Our leadership team has a presence in classrooms to support teachers. They have also hired assistant and substitute teachers to cover duties such as recess, lunch, math- and reading-intervention periods. This has allowed content teachers to get some time back to prepare and plan lessons. Although the recent increase in content teachers leaving has required these substitute and assistant teachers to fill in for those classes, if we hire more teachers, we could resolve the issue of overworking teachers with coverages.
Adapting to using technology in the classroom and seeing students learn new computer skills has also been amazing! This school year, I’ve seen students create beautiful presentations, self-advocate by emailing their teachers, create and share a Google Doc, use Google slides, and access all of our remote learning platforms easily. They’re experts in accessing Zoom and Nearpod. These new skills have broadened my approach to using technology in math class.
I was very surprised that my students showed up. Students came on the first day of school eager to learn and all wearing masks. They didn’t complain about the new COVID safety guidelines and they did everything they were told to do! They showed more appreciation and excitement to be in school than I had seen in years past. Their desire to learn motivated me to change my attitude about the new school year despite all the new changes and limitations COVID brought.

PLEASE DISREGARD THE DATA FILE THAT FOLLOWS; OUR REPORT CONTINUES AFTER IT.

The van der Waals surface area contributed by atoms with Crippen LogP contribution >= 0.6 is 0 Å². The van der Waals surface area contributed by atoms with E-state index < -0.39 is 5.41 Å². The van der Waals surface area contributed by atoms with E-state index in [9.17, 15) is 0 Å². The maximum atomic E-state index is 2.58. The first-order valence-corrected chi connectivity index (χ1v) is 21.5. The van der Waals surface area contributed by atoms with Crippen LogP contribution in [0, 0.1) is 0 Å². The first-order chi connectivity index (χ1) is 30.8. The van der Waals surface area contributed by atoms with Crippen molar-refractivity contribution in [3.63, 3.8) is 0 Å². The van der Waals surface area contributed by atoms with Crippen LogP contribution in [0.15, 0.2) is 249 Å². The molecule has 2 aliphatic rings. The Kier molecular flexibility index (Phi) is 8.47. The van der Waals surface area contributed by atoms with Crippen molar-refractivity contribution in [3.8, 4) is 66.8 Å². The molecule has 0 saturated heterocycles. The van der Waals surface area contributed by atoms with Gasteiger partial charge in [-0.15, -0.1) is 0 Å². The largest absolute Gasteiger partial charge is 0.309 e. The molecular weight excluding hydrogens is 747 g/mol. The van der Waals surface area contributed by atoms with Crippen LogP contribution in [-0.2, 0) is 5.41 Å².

‘Give Teachers Space to Talk Openly’
Adina Schecter is a transformation coach in the Boston public schools:
When I was a teacher, I was always more vulnerable when my coach or principal was in my classroom, even if it was someone I trusted and even if I felt really confident about what my class was doing that day. No matter how much I planned out every detail of my lesson, it was hard to watch someone observe me sweat through every moment-to-moment response and decision I made. I felt an unspoken pressure to perform with perfection at every turn.
In the seven years I’ve been an instructional coach, I’ve tried to remember that vulnerability when I walk into classrooms, but it’s on the forefront of my mind every day as I now watch teachers with the additional burden of projecting their voice through a mask, reminding students to pull up their own masks, and supporting young people who are in emotional distress. I want to do everything I can to help teachers right now, but it’s clear that my past coaching structures involving observation and feedback are not realistic or helpful when teachers and students are in crisis.